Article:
To the Securities and Futures Commission, Convoy, and the Media:
On December 2nd, Convoy made an announcement that insiders, which seem to include CEO Rosetta Fong and Chairman Quincy Wong, have dumped more than half of their shares of Convoy at a discount to the current stock price. Does it mean they have lost faith in their company’s stock? Do they know something that the public doesn’t? Are they trying to transfer potential future losses to outsiders with less knowledge of the risks that the company faces? I believe Convoy should provide public shareholders with an explanation, and the SFC should investigate whether any insider trading laws have been broken.
Several months ago, I predicted that Convoy’s major shareholders would dump their stock, and anyone who has read my blog knows why. In short, Convoy’s primary business of selling ILAS is unethical and vulnerable to regulatory reforms. Plus, the company is a sitting duck just waiting to be blasted with a never-ending stream of lawsuits. Here are three reasons why:
1) Convoy has made almost all of its money from selling ILAS to Hong Kong citizens, yet ILAS is a tax avoidance product designed for expats. Hong Kong citizens have no good reason for owning ILAS because they don’t pay any capital gains taxes. I believe Convoy has failed to perform its fiduciary duty in recommending ILAS to its local clients.
2) According to industry veterans, 99% of 25 year ILAS policies (and 93% of ILAS policies in general) are surrendered before maturity. Convoy knows this, and yet it keeps recommending long-term ILAS contracts to its clients, knowing that it’s bad advice. Convoy doesn’t even offer a warning to clients that the policy completion rate is so low. I believe this is another area in which Convoy has failed to perform its fiduciary duty.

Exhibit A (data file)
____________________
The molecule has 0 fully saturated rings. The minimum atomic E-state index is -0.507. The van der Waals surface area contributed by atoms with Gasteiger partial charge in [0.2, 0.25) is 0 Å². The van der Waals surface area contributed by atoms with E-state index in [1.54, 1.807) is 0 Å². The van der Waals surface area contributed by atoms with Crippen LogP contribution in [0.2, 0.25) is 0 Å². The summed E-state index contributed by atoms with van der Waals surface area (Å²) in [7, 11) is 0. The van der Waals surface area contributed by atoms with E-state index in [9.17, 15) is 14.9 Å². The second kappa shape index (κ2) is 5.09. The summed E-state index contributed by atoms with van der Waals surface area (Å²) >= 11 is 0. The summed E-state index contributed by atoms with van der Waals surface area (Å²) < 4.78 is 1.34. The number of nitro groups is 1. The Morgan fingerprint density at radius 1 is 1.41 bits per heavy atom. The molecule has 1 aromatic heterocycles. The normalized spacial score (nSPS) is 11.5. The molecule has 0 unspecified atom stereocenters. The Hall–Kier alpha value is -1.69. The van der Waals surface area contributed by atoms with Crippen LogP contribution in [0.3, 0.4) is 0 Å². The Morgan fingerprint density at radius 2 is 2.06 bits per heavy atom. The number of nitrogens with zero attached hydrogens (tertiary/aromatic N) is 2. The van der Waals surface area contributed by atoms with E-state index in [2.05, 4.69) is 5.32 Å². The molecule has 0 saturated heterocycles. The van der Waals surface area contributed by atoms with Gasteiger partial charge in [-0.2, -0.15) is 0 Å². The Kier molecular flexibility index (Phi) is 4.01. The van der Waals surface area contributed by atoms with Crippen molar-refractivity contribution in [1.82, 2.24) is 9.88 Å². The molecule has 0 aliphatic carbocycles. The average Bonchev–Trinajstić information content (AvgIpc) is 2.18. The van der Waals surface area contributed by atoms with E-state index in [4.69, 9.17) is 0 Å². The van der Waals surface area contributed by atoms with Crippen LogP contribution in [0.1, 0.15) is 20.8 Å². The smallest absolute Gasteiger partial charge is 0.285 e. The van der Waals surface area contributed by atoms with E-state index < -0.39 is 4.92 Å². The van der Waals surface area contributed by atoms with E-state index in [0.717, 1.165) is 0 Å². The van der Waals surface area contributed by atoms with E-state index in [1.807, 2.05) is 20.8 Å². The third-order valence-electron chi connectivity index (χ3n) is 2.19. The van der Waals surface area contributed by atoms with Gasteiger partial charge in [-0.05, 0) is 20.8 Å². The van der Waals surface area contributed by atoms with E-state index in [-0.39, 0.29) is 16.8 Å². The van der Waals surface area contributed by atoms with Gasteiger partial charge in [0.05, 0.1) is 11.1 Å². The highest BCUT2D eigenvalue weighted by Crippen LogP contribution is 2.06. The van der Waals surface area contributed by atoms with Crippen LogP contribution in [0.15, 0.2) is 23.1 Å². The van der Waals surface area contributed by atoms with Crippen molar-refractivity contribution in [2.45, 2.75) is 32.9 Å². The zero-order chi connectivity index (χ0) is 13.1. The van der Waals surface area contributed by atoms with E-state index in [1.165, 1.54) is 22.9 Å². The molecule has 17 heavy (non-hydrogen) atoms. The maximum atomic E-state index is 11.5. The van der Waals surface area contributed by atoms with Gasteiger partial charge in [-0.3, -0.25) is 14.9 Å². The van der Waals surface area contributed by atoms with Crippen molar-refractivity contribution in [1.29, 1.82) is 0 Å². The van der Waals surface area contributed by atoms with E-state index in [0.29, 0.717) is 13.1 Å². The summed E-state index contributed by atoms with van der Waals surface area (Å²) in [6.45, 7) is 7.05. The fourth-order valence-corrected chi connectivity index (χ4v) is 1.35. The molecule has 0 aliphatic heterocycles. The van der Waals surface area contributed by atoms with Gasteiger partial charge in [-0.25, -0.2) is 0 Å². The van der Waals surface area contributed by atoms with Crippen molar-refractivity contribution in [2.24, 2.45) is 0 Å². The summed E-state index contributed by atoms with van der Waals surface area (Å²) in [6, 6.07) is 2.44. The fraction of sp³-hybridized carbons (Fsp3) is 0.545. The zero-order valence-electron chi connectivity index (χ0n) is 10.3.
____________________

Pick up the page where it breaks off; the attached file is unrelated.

3) Until regulators started requiring it recently, Convoy did not disclose to clients that it would be paid a commission from insurance companies that issue ILAS products that it sells. These commissions create a conflict of interests that corrupt advice, and many (if not most) of Convoy’s clients were unaware. According to the judge that handled Jeremy Hobbins’ unsuccessful lawsuit against Clearwater, brokers have a fiduciary duty to disclose the existence of a commission. I believe this means that anyone unhappy with the advice given by Convoy could successfully sue them for not disclosing the existence of the (large) commission that led to the bad advice.
I have a number of Chinese friends who have been unsuccessfully trying to get their money back from Convoy, but they don’t have the financial means to initiate a lawsuit. If anyone reading this would like to offer them some assistance in doing so, please contact me. I am willing to help organize a class action lawsuit (or the closest equivalent that exists in Hong Kong).
This letter will be posted at TheRapeOfHongKong.com.
P.S. For those that don’t understand the complex ownership structure of Convoy, see this link. The info is a bit old, but I assume that Rosetta Fong and Quincy Wong each still have a 19.7% stake in Convoy Inc, which owns most of CFG (Convoy Financial Group Limited), which just sold a ton of shares of the publicly listed Convoy Financial Services Holdings.